On the surface it looks as if this a proverbial case of the clash of professional ambitions. That’s what Mr. Sulzberger would like us to believe. Remember moreover that statement by Mr. Baquet thanking Ms Abramson for teaching him “the value of great ambition.” What Mr. Baquet wants us to take away from the event of Ms. Abramson’s dismissal is that it was a fair competitive rivalry where he, the winner, won out in the end and Ms. Abramson lost. But is it so simple? After all he is an African-American and she is a woman. Both groups have a deplorable history in the US of suffering prejudice and discrimination on many levels.

Then there is the issue of ambition being a good in itself. But philosophically and logically there is a previous question that needs to be asked and it is this: “ambition for what”? Adolf Hitler was ambitious, and so was Stalin and so was Mao. They were ambitious to conquer and dominate the world by brute ambitious power. One wonders if Mr. Baquet has ever reflected on that conundrum. He claims that one can be both ambitious and humane, but one wonders if he really believes that. Do two wrongs ever make a right?

On the other hand, if we turn the coin around we need to ask to Ms. Abramson: why all the abrasiveness and aggression she showed in the work place? Where did she learn that behavior? Could it be that from the very beginning of her career she got the notion that unless one becomes as aggressive and abrasive as men one runs the danger of not making it in their competitive world? And why would one wish to join such a world? And if that is the case for any woman, then all the pious pronouncements of the feminist movement about offering an alternative to the harsh and inhumane world created by men, of arriving at decisions by mutual consensus and concern for the welfare and the suffering of others, may be just that, pious pronouncements signifying nothing. If what seems to prevail ultimately is fierce, even savage competition. Is that really an alternative or a mere substitution: to an abrasive insensitive man we end up substituting an abrasive woman.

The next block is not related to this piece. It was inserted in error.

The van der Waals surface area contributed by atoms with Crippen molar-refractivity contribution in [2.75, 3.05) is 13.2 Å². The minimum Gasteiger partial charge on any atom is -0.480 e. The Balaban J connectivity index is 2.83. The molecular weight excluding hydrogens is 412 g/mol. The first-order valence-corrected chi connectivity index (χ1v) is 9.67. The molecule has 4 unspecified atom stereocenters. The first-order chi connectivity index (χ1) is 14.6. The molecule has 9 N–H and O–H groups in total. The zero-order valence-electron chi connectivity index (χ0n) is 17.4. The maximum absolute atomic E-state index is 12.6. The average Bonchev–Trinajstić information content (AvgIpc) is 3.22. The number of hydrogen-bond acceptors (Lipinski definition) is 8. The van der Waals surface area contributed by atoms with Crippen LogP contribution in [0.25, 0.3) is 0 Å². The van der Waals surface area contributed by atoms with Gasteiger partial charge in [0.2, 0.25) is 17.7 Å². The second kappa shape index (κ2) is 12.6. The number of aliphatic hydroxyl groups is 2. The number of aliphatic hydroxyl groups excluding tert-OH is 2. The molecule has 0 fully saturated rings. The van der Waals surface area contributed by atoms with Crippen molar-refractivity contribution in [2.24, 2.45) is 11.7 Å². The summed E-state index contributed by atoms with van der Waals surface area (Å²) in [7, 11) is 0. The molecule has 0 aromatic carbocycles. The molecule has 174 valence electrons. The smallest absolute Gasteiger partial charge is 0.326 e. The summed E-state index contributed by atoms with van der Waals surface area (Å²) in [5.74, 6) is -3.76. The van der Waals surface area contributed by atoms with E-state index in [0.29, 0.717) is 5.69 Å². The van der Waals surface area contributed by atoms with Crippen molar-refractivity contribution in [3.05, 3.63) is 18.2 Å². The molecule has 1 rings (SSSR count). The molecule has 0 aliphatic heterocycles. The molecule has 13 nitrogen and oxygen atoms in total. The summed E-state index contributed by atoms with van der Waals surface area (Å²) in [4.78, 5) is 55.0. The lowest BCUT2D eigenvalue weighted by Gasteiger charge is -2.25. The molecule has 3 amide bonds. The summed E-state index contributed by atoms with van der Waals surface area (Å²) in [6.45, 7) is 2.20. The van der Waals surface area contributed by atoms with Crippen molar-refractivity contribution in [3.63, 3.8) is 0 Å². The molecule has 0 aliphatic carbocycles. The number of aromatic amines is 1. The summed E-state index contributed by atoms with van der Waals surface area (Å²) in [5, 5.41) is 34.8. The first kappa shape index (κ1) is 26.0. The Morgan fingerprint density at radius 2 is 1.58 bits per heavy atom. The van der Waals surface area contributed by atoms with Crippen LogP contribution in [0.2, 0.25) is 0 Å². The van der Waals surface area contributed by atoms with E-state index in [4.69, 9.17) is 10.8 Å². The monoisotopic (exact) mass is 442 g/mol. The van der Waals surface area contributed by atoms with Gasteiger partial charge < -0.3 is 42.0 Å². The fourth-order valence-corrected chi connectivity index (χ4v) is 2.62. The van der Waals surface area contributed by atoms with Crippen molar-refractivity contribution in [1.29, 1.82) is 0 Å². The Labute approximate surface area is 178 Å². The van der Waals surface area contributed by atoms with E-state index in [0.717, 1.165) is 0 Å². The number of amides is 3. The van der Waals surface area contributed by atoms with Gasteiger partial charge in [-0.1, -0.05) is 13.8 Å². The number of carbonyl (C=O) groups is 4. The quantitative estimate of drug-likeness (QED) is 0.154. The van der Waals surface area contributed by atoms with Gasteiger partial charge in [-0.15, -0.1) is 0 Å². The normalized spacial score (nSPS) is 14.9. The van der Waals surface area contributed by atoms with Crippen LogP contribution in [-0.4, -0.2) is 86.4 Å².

Moreover, we need to ask Mr. Sulzberger, the chairman in chief at the New York Times, why did he surreptitiously assign less pay to Ms. Abramson than what he had granted her male predecessor? What does he think of the distributive justice principle that any worker in any profession or occupation ought to receive equal pay for equal work, no matter her/his gender or race or ethnicity? And, if a man had acted abrasively and rudely in the same work place would he Mr. Sulzberger have found it just as offensive as he found the behavior of Ms. Abramson? Or is a woman expected to be more submissive and courteous than a man? But wait a minute, if she acts that way, then, in the eyes of men, she is a sure loser deserving of inferior conditions.

As I said, it gets pretty messy and confusing, but perhaps we ought to start asking those simple questions. Sometimes the questions turn out to be more important than the answers. All that may be needed after the questions have been asked is to find people with ears to hear what is being asked.   

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Emanuel Paparella2014-05-21 13:48:48
Errata: There is a mistake with the numbers in paragraph 6: they should be S505,000 and 525,000. I apologize for the mistake.

Moreover, it may be worth mentioning a footnote here. A few days ago Ms. Abramson gave a graduation speech at a University and mentioned her firing commiserating with the students who were unemployed and looking for a job like her and then mentioning her father's advise that when people are trying to bring you down, show them what you are made of and suggesting that students follow that paternal advice. That's all well and good but one wonders where was the mother's advice? She was not mentioned. It occurred to me that Jung made a point to stress that to be complete human being men have to cultivate the sensitive feminine in them (at risk of becoming marching Nazis) and women have to cultivate the masculine drive in them (at the risk of becoming clinging violets) since every man has a bit of the feminine and every woman has a bit of the masculine in them. I find it intriguing that Ms. Abramson, for whatever reasons, utterly ignored the mother figure in going back to her youth.